http://www.reddit.com/r/explai…..at_did_it/
    http://www.kff.org/healthreform/upload/7962-02.pdf

    http://www.healthcare.gov/index.html

    http://healthreform.kff.org/subsidycalculator.aspx

    The first is a handy reddit (really) that explains Obamacare in general terms and the others, as I recall, are directed to specific questions I had re who will qualify for a subsidy and so forth.

    And here’s the BJ thread:

    http://www.balloon-juice.com/2...../#comments

  86. 86
    kc says:

    @Kay:

    It sounds as if she felt entitled to be admitted.

  87. 87
    Darkrose says:

    @Seonachan:

    Amazing how in all these anti-affirmative action lawsuits, the plaintiff is privy to the grades, test scores, employment qualifications, etc. of the darker-skinned people who got in ahead of them (but not of their fellow whites).

    Yeah, I find that interesting as well, especially since things like the evaluation of extracurriculars, essays and recommendations is not something that she should have had any access to.

    Also, this year UC Davis had 65,000 undergraduate applicants for around 5,000 spots. Even with them admitting more than 5,000 with the assumption that some people will go to Berkeley, or UCLA, or some place where they won’t get pepper sprayed in the face, the overwhelming majority of applicants this and ever other year got the email that said, “We regret to inform you…” I guess it never occurred to her that out of thousands of applicants, some might be better qualified than her.

  88. 88
    aimai says:

    @Darkrose:

    This reminds me of a very common theme in Heinlein era Sci fi: the idea that there would be a strict ranking system in which there would be a smartest man in the universe, and his girl friend, and the second smartest guy in the universe, and his girlfriend. Maybe I’m thinking of E.E. Doc Smith et al but basically there are a whole lot of people who simply don’t grasp the enormity and complexity of the task of ranking and grading hundreds of thousands of people. These are the same people who watch anxiously to see if they get to be Valedictorian and every year bitch that if the GPA’s were calculated slightly differently their .00005 percent difference should have pushed them over the line and that bitch/jerk who got it wouldn’t have gotten it. They are simultaneously innumerate and highly percentage focused.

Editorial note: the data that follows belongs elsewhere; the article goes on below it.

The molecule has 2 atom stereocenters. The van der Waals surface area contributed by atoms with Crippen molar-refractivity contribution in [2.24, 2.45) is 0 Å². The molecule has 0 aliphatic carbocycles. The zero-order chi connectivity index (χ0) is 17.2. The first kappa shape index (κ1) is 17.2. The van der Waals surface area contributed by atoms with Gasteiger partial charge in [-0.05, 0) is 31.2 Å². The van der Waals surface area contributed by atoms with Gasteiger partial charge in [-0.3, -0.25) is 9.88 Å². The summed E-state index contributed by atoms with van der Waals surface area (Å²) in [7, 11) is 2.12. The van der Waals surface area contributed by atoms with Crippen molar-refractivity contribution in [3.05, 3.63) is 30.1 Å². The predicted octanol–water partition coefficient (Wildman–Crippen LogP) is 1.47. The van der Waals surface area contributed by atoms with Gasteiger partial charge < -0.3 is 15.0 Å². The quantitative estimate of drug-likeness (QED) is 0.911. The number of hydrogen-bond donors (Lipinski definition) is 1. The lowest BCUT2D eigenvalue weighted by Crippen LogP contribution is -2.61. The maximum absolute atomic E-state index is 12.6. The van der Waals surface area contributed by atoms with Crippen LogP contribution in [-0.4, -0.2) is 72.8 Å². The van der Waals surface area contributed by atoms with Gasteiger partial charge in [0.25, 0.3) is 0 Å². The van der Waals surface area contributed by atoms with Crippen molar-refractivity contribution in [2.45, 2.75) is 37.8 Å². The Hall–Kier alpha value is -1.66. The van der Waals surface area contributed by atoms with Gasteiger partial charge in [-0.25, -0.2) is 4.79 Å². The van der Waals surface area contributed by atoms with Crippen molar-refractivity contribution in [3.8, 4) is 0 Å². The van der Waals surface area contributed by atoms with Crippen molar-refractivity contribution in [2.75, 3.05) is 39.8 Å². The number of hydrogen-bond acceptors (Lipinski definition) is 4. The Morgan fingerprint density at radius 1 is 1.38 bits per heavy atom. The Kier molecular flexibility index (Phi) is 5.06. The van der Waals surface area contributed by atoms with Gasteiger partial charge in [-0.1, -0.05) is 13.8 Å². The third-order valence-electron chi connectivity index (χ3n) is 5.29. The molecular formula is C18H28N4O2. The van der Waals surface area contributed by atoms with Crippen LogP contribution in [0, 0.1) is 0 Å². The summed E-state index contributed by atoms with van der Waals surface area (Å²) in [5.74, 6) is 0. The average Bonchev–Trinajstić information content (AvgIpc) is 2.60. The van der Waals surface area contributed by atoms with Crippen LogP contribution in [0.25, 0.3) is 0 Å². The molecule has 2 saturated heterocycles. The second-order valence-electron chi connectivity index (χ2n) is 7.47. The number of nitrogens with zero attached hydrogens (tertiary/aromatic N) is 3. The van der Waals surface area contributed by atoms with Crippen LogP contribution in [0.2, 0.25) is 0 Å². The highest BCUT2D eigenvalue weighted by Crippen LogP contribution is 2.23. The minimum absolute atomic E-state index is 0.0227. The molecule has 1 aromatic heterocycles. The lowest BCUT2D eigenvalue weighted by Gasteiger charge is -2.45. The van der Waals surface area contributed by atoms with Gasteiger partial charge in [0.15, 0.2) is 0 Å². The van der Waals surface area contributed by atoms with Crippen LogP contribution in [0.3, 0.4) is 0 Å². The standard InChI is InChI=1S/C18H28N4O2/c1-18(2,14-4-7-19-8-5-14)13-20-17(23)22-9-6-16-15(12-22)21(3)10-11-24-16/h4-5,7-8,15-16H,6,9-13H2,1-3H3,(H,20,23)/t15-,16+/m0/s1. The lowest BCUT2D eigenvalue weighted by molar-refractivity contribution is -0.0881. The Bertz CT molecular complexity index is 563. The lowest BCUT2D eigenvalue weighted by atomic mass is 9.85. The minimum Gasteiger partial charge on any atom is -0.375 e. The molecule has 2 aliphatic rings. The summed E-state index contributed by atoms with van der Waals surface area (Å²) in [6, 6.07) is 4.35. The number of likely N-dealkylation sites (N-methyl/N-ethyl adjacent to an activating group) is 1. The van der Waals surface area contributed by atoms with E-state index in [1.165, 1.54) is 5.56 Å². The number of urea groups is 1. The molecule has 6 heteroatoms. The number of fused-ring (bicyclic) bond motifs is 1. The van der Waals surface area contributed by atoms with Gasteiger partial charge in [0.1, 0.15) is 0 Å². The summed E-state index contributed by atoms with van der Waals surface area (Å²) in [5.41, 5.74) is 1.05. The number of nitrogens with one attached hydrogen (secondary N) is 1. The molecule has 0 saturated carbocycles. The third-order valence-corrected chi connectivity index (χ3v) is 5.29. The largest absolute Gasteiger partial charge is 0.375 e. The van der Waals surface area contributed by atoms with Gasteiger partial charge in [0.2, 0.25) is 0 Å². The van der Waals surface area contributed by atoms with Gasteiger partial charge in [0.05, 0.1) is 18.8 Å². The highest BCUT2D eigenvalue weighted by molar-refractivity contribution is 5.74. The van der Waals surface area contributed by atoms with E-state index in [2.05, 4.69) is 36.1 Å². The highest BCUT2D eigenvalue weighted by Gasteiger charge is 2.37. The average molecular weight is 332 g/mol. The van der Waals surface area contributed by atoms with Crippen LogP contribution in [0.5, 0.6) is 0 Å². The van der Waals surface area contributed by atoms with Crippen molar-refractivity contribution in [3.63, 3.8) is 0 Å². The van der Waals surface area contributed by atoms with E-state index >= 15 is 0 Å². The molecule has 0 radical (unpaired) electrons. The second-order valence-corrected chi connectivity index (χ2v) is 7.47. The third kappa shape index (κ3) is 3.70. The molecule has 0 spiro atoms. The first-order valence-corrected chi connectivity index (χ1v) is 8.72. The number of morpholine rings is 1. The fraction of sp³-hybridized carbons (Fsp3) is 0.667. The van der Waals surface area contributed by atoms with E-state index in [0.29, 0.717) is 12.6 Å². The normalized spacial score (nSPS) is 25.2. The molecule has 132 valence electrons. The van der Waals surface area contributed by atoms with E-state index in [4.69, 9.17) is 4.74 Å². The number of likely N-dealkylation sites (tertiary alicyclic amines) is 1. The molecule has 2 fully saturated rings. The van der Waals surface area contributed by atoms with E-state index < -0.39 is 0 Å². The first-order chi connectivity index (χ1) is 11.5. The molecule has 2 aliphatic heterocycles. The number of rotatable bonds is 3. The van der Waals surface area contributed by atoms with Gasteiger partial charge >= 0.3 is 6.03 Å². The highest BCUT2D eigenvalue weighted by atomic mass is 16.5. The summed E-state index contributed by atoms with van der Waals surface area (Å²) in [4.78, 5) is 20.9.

89. 89
    Ted & Hellen says:

    But your posts doesn’t provide any additional information either, Kay. It just seems to make assertions…and then…nothing else.

    ?

  90. 90
    gelfling545 says:

    @aimai: Out of the question. Do you think we are going to take time out of practicing standardized test questions just to let them learn stuff?

  91. 91
    Luna Sea says:

    @kc: Thank you so much! And if I find other sources in my quest, I will be sure to share.

  92. 92
    gwangung says:

    @Ted & Hellen: Aw, you do a better comment than that….either as a contrarian or a troller.

  93. 93
    JWL says:

    “You can fool some of the people all of the time, and all of the people some of the time, but you can not fool all of the people all of the time”.

    And you can quote me.

  94. 94
    smintheus says:

    @Belafon (formerly anonevent):

    From what I have known and seen, the top of every school tends to be overachievers no matter how much money the school has.

    Wasn’t the case in my school. Most of the top 10% were just moderately capable rather than great students. Several were pretty dense, including one dimwit who decided she could become valedictorian by taking all the easiest courses she could find. A state-wide Top 10 program is bound to bring in some students who just can’t cut it in an academic environment that’s at all rigorous. And it’s very unfair to them to admit them to a program where admissions officers should know that they’re going to hit a brick wall. I’ve seen poorly prepared students flailing around where it seemed cruel to have admitted them…rather than, say, suggesting they start at a community college and later transfer in.

  95. 95
    Lurking Canadian says:

    @ThatLeftTurnInABQ: I see what you did there. You’re a mean one.

  96. 96
    Fred says:

    @ThatLeftTurnInABQ: Thom Hartmann claims that a few years back he visited a right wing think tank office and saw a room full of interns at computers busily scrubbing and rewriting Wikipedia. Busy, busy.

Comments are closed.